Mishaps have brought me to a standstill at a dull Travel Lodge in Swords, Ireland. [see Swords documentary] I’ve gotten stuck here bringing to mind Bob Dylan’s tune from 1966 Oh Mama This Could Be the End I’m stuck in Mobile with the Memphis Blues Again. Because it’s the Centennial of the 1916 Easter Rising and Easter Weekend is approaching – Good Friday – Easter Sunday – I could not find a hotel room in central Dublin though I spent half a day on the internet/phone/airb&b. Neither could I get a flight out for less than a king’s ransom. Needless to say, I hadn’t known I’d need to plan ahead. So, here I am in postal code K67 until the resurrection, about 13 km from the Liffy, the medieval town of Swords a ten minute walk away.
My novel Clairvoyant visits Dublin too. In it Lucia Joyce returns to the place of her father’s birth, Ireland, to try to reconcile him with it. Following, an excerpt about this visit and its aftermath from section #34:
The strategy was—complete and total freedom. Mother shopped for weeks and prepared two trunks for me and I would reconcile my father and the entire country of Ireland. I would travel with my favorite aunt, Aunt Eileen, Father’s look-alike sister. Edgar would join me, my father agreed.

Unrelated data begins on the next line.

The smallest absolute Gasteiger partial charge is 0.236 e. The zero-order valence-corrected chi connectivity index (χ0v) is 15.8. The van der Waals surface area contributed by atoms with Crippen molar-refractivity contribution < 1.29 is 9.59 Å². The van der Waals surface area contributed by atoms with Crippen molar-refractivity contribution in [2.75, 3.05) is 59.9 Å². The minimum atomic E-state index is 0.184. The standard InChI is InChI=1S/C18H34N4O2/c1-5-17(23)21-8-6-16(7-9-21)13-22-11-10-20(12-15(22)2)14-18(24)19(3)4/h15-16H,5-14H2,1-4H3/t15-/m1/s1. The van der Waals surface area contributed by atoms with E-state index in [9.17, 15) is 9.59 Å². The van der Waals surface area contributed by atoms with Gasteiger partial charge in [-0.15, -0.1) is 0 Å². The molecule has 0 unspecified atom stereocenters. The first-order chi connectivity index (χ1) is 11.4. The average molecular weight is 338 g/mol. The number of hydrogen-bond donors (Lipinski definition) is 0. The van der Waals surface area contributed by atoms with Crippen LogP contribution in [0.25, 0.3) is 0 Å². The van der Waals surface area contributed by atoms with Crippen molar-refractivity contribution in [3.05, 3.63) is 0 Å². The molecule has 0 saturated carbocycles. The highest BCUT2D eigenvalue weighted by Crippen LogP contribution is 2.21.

Aunt Eileen’s strategy was—Irish eggs, Irish air.
Edgar told his boss that he would be going away for a trip. He did not know where, but he would need to eat a salmon that had swallowed a hazelnut before he went.
Mother and Father accompanied me to the boat train for London. There was no scene at the station, the trunks were loaded, I was the Lucia of old—sweet and laughing at every wry comment made by either Father or Mother. My mother thought to herself that I looked too chic to be going to dirty old Ireland, that I should be going to a horse race instead. She didn’t say this out loud, having become, she believed, the world champion walker-on-eggs, always alert.
Father slipped an Irish pound into Edgar’s pocket. I brought him back to my compartment. There I presented him with a hatbox. He held the hatbox and slowly turned it with appreciation. “Charlie Chaplin!” I laughed and removed a black bowler hat from the box. I placed it squarely on Edgar’s large head. Though just slightly too small, it made him so happy that he tasted salt in his tears.
In London Aunt Eileen met me and took me by boat to Dun Laoghaire and then twelve more miles further along the coast, to the seaside town of Bray, where she had rented a half bungalow on Meath road quite close to both the railway station and the sea. I arrived on St. Patrick’s day, I carried a long walking stick like a scepter and wore a grand camel’s-hair coat.
Once Aunt Eileen had installed me and gone back into Dublin, I rearranged all the furnishings in anticipation of Edgar’s arrival. I put the bottle of veronal under the mattress, then changed into an oriental kimono with nothing on underneath and lit the gas.